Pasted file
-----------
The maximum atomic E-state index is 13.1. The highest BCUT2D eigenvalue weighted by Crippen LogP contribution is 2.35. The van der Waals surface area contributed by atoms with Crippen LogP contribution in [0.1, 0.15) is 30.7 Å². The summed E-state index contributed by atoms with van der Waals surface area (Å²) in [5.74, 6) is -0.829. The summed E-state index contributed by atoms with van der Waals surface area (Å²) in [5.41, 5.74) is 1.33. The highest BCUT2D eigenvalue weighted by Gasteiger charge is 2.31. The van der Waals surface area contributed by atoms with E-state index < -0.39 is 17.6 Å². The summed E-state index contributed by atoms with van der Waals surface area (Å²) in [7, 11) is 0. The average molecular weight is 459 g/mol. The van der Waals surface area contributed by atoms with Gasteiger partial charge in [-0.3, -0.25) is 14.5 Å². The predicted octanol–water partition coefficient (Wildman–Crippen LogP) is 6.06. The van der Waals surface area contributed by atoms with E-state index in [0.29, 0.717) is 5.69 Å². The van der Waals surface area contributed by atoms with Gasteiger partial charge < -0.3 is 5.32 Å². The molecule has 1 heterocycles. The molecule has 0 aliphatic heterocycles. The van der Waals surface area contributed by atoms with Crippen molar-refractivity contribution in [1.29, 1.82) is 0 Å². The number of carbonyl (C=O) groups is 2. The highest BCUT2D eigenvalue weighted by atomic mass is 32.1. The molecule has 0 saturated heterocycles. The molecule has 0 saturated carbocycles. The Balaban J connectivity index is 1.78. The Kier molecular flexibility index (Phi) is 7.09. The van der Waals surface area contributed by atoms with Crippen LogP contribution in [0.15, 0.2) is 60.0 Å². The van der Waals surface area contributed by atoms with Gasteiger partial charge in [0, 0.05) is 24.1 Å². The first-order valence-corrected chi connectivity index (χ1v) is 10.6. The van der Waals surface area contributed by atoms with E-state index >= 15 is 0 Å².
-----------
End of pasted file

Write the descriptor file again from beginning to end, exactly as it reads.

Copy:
The maximum atomic E-state index is 13.1. The highest BCUT2D eigenvalue weighted by Crippen LogP contribution is 2.35. The van der Waals surface area contributed by atoms with Crippen LogP contribution in [0.1, 0.15) is 30.7 Å². The summed E-state index contributed by atoms with van der Waals surface area (Å²) in [5.74, 6) is -0.829. The summed E-state index contributed by atoms with van der Waals surface area (Å²) in [5.41, 5.74) is 1.33. The highest BCUT2D eigenvalue weighted by Gasteiger charge is 2.31. The van der Waals surface area contributed by atoms with E-state index < -0.39 is 17.6 Å². The summed E-state index contributed by atoms with van der Waals surface area (Å²) in [7, 11) is 0. The average molecular weight is 459 g/mol. The van der Waals surface area contributed by atoms with Gasteiger partial charge in [-0.3, -0.25) is 14.5 Å². The predicted octanol–water partition coefficient (Wildman–Crippen LogP) is 6.06. The van der Waals surface area contributed by atoms with E-state index in [0.29, 0.717) is 5.69 Å². The van der Waals surface area contributed by atoms with Gasteiger partial charge < -0.3 is 5.32 Å². The molecule has 1 heterocycles. The molecule has 0 aliphatic heterocycles. The van der Waals surface area contributed by atoms with Crippen molar-refractivity contribution in [1.29, 1.82) is 0 Å². The number of carbonyl (C=O) groups is 2. The highest BCUT2D eigenvalue weighted by atomic mass is 32.1. The molecule has 0 saturated heterocycles. The molecule has 0 saturated carbocycles. The Balaban J connectivity index is 1.78. The Kier molecular flexibility index (Phi) is 7.09. The van der Waals surface area contributed by atoms with Crippen LogP contribution in [0.15, 0.2) is 60.0 Å². The van der Waals surface area contributed by atoms with Gasteiger partial charge in [0, 0.05) is 24.1 Å². The first-order valence-corrected chi connectivity index (χ1v) is 10.6. The van der Waals surface area contributed by atoms with E-state index >= 15 is 0 Å².